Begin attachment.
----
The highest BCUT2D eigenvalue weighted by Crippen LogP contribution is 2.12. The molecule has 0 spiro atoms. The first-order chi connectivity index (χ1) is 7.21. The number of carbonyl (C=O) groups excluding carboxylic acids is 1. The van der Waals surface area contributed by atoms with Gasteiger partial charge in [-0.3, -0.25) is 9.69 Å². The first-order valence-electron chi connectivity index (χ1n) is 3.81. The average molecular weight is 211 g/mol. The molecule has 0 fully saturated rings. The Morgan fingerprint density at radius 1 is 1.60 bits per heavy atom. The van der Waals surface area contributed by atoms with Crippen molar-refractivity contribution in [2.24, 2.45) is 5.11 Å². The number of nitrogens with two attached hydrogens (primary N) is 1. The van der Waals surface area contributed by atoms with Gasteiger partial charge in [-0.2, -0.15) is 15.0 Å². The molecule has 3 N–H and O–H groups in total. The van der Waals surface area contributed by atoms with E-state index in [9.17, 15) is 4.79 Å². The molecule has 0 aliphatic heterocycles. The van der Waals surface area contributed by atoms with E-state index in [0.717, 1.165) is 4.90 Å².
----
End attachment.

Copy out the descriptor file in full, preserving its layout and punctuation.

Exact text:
The highest BCUT2D eigenvalue weighted by Crippen LogP contribution is 2.12. The molecule has 0 spiro atoms. The first-order chi connectivity index (χ1) is 7.21. The number of carbonyl (C=O) groups excluding carboxylic acids is 1. The van der Waals surface area contributed by atoms with Gasteiger partial charge in [-0.3, -0.25) is 9.69 Å². The first-order valence-electron chi connectivity index (χ1n) is 3.81. The average molecular weight is 211 g/mol. The molecule has 0 fully saturated rings. The Morgan fingerprint density at radius 1 is 1.60 bits per heavy atom. The van der Waals surface area contributed by atoms with Crippen molar-refractivity contribution in [2.24, 2.45) is 5.11 Å². The number of nitrogens with two attached hydrogens (primary N) is 1. The van der Waals surface area contributed by atoms with Gasteiger partial charge in [-0.2, -0.15) is 15.0 Å². The molecule has 3 N–H and O–H groups in total. The van der Waals surface area contributed by atoms with E-state index in [9.17, 15) is 4.79 Å². The molecule has 0 aliphatic heterocycles. The van der Waals surface area contributed by atoms with E-state index in [0.717, 1.165) is 4.90 Å².